Publication Date


Date of Final Oral Examination (Defense)


Type of Culminating Activity


Degree Title

Master of Science in Geoscience



Major Advisor

Brittany Brand, Ph.D.


Michael Manga, Ph.D.


Dorsey Wanless, Ph.D.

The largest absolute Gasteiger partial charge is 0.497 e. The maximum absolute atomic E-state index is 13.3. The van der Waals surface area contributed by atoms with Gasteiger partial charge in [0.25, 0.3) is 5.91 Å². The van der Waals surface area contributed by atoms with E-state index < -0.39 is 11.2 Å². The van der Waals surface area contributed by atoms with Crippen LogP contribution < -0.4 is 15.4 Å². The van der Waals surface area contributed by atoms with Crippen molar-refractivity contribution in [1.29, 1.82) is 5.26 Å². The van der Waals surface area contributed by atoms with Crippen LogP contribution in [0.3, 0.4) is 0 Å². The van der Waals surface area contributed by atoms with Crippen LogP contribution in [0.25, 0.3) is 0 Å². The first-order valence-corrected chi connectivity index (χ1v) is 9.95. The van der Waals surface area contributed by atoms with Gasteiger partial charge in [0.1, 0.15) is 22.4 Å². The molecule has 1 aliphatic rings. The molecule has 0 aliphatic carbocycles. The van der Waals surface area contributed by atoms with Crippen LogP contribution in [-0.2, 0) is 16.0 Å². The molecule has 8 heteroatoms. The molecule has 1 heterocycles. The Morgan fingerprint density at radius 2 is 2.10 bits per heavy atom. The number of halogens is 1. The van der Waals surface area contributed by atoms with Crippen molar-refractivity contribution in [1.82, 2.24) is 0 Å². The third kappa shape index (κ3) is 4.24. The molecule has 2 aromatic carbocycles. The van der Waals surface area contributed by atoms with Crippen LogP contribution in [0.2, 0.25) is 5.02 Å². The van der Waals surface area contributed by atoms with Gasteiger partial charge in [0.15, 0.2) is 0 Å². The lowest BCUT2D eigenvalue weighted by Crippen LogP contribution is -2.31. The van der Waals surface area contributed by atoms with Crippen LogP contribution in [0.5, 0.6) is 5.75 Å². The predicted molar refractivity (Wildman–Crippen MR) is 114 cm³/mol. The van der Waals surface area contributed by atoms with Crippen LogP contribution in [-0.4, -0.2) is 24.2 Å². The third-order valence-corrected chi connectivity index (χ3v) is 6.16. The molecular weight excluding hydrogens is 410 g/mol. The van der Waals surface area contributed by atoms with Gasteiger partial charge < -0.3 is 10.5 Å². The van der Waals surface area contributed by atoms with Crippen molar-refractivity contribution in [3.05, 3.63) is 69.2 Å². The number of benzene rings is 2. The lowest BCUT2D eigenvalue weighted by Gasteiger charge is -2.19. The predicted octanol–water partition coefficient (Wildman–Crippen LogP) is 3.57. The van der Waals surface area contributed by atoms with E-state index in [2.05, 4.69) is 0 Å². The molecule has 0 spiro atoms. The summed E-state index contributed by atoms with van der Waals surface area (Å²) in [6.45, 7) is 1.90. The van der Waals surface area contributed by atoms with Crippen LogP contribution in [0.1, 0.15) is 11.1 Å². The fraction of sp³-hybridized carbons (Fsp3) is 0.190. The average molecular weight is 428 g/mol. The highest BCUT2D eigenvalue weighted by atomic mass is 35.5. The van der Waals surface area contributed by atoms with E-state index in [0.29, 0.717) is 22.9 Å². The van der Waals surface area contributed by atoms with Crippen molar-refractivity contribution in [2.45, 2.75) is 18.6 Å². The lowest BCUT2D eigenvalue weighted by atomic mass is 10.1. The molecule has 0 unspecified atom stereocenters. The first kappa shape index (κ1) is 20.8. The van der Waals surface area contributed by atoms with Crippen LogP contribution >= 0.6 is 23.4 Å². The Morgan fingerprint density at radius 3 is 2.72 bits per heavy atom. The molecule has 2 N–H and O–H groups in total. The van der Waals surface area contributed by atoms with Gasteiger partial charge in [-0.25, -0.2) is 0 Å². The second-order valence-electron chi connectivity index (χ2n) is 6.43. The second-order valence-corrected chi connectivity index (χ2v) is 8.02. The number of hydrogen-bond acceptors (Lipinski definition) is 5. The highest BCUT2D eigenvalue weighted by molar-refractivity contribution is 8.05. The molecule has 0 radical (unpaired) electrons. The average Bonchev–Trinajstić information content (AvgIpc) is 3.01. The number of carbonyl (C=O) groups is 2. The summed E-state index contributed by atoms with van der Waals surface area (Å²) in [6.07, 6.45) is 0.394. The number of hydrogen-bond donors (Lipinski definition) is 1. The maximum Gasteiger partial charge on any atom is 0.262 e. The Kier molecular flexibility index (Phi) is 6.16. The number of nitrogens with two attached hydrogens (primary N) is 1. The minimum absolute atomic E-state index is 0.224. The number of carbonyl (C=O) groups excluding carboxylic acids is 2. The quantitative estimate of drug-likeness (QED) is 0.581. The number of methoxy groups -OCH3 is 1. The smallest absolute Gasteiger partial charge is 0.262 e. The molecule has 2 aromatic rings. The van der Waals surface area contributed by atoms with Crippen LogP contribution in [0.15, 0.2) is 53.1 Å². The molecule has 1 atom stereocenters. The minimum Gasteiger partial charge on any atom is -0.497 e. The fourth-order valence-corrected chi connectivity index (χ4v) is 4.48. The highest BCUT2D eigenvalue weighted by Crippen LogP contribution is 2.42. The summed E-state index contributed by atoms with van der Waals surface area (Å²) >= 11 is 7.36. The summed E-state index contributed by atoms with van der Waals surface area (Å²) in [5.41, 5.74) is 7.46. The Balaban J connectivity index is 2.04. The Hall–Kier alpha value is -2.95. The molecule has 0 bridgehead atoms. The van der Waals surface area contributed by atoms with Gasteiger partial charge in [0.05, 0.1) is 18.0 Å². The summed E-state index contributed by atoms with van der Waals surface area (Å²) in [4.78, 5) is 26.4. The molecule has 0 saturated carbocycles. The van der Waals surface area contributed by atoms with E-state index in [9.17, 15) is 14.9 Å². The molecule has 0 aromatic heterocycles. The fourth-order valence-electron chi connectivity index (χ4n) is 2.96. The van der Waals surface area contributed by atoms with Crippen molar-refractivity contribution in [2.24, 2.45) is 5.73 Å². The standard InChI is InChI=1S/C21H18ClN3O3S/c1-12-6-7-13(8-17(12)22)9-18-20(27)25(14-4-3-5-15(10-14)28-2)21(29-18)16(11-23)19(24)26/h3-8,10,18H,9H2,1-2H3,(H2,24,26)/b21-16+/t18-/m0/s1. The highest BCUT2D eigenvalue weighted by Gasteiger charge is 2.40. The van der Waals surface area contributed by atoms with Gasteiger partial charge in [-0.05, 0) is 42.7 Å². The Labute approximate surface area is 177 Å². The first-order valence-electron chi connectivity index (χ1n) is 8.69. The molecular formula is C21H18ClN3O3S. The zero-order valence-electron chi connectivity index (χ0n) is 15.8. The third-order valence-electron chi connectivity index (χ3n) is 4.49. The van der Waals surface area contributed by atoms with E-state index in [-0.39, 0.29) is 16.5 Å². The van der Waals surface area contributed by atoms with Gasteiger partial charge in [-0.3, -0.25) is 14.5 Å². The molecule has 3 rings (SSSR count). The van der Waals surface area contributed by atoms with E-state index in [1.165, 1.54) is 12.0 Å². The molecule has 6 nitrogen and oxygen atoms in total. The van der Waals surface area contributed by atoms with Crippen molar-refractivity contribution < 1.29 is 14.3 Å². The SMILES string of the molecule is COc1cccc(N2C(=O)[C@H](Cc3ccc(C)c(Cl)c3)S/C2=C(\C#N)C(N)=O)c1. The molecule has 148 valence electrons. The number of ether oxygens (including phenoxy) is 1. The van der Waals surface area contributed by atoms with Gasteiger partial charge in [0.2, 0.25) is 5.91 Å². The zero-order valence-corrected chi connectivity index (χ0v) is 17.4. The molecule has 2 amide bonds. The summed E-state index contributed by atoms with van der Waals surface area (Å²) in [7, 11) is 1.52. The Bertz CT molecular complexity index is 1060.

Mafic eruptions, which are typically effusive to mildly explosive, can produce much stronger explosive eruptions. Eruption style is determined by the ability of gas to escape through the permeable network. If the permeability is sufficiently high to reduce vesicle overpressure during ascent, the volatiles may escape from the magma, inhibiting violent explosive activity. In contrast, if the permeability is sufficiently low to retain the gas phase within the magma during ascent, bubble overpressure may drive magma fragmentation. Rapid ascent rates may induce disequilibrium crystallization, increasing viscosity and explosivity, and have consequences for the geometry of the vesicle network. Quantitative vesicle texture analyses are commonly measured in 2D. However, 2D vesicle analyses do not provide sufficient information about the internal vesicle structures for permeability analysis. Here we use synchrotron X-ray computed microtomography of 10 pyroclasts from the 12.6 ka mafic Curacautín Ignimbrite (Llaima Volcano, Chile) to reconstruct and quantify pyroclast textures in three dimensions. Our goal is to obtain 3D measurements of porosity, bubble interconnectivity, bubble number density, and geometrical properties of the porous media to investigate the role of magma degassing processes at mafic explosive eruptions. We use an analytical technique to estimate permeability and tortuosity by combing empirical relationships and pyroclasts vesicle textures. We identified two populations of vesicles: (1) a convoluted connected vesicle network produced by extensive coalescence of smaller vesicles (> 99% of pore space), and (2) a population of very small and completely isolated vesicles (< 1% of porosity network). Bubble numbe2r density measurements are 1-29×103 bubbles per mm3, implying an average decompression rate of 1.4 MPa/s under heterogeneous nucleation. We computed tortuosities factor between 1.89 and 4.4, with higher values in the less vesicular samples. Permeability ranges are between 3×10-13 and 6.27×10-12 m2. 3D vesicle textures evidence rapid ascent rates that induced high disequilibrium, promoting rapid syn-eruptive crystallization of microlites and late vesiculation. We propose that the increase in viscosity due to crystallization and vesiculation, combined with rapid ascent, inhibited outgassing and increased bubble overpressures, leading to explosive fragmentation. We estimated that a bubble overpressure greater than 5.2 MPa could have been sufficient to fragment the Curacautín magma. Other mafic explosive eruptions report similar disequilibrium conditions induced by rapid ascent rate, implying that syn-eruptive disequilibrium may control the explosivity of mafic eruptions more generally.


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